For the City of London an uncomfortable anniversary is fast approaching. December 1, 2008 was the nadir of British finance, the day that Alistair Darling put £15 billion of public money into Royal Bank of Scotland to prop it up. This was a bank founded in 1727 and by then the biggest in the world. As the losses mounted, the bailout money rose, hitting £45 billion by the end of 2009. Eight years on, the British taxpayer still owns more than 70 per cent of RBS. It is time to sell.
The bailouts of RBS and Lloyds were essential, given the acute stresses that autumn: financial firms around the world were toppling. They were such important providers of mortgages and business loans that failure would have been catastrophic. But the emergency has long passed. Today Britain’s banks hold far more loss-absorbing capital. They are smaller and safer. But, despite this progress, our banks and state are intertwined. It is embarrassing — the kind of thing to expect in an emerging market, not an advanced economy.
While there are plans to privatise Lloyds, Philip Hammond’s autumn statement confirmed that a sale of RBS looks unlikely any time soon. The problem is the value of the shares. After some sales last year the UK taxpayer’s stake — 8.4 billion shares — was bought for close to £37 billion, or 440p a share. Yesterday the shares were trading at about 205p. Selling would raise about £17 billion, half the amount put in.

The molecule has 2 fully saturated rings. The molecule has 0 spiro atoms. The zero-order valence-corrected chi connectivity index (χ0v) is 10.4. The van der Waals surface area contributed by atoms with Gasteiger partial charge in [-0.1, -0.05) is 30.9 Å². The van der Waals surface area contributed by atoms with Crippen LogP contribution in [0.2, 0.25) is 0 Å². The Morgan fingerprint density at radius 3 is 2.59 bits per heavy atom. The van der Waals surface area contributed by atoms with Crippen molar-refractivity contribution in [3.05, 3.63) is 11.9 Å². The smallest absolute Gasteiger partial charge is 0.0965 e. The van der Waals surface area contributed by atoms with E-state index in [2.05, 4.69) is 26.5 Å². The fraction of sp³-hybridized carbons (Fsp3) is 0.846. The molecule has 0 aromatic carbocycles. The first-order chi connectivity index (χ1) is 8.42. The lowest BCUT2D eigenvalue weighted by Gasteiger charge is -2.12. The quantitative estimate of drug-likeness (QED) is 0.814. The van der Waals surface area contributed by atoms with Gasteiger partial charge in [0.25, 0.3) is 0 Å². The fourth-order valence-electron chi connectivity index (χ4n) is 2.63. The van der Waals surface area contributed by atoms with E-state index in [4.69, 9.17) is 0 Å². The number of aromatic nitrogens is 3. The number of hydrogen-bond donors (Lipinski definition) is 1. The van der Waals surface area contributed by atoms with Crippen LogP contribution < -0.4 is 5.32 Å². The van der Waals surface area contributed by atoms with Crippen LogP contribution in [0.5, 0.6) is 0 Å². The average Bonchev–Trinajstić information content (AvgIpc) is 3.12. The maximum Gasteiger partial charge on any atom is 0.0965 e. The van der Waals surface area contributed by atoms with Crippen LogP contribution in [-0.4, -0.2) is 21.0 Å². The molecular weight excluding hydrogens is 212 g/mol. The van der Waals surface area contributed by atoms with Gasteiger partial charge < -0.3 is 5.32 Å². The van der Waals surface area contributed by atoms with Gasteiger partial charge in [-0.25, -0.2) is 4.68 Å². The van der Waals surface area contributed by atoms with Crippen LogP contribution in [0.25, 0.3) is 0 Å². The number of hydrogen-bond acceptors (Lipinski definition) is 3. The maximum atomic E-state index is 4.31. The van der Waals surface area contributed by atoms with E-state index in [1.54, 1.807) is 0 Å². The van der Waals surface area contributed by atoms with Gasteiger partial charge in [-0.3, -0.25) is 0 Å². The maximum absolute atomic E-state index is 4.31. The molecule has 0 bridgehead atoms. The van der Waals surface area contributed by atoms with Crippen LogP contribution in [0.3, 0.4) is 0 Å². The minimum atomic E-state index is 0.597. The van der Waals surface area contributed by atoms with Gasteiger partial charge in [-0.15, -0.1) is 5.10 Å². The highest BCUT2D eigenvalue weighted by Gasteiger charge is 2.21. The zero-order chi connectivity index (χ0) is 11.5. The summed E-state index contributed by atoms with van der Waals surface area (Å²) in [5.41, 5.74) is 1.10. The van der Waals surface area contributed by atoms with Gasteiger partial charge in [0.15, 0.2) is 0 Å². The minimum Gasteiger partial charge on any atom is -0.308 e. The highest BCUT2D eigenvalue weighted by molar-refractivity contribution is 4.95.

Situations like this happen all the time for investors, and drive them to make a common mistake. Economists call it the “disposition effect” — the tendency to hang on to stocks that have fallen in value in the hope that they will eventually return to the black. Study after study shows that this loses money. It is better to recognise the loss, sell and reinvest. The point is that shares should be held because of their future prospects, not to recoup past losses.
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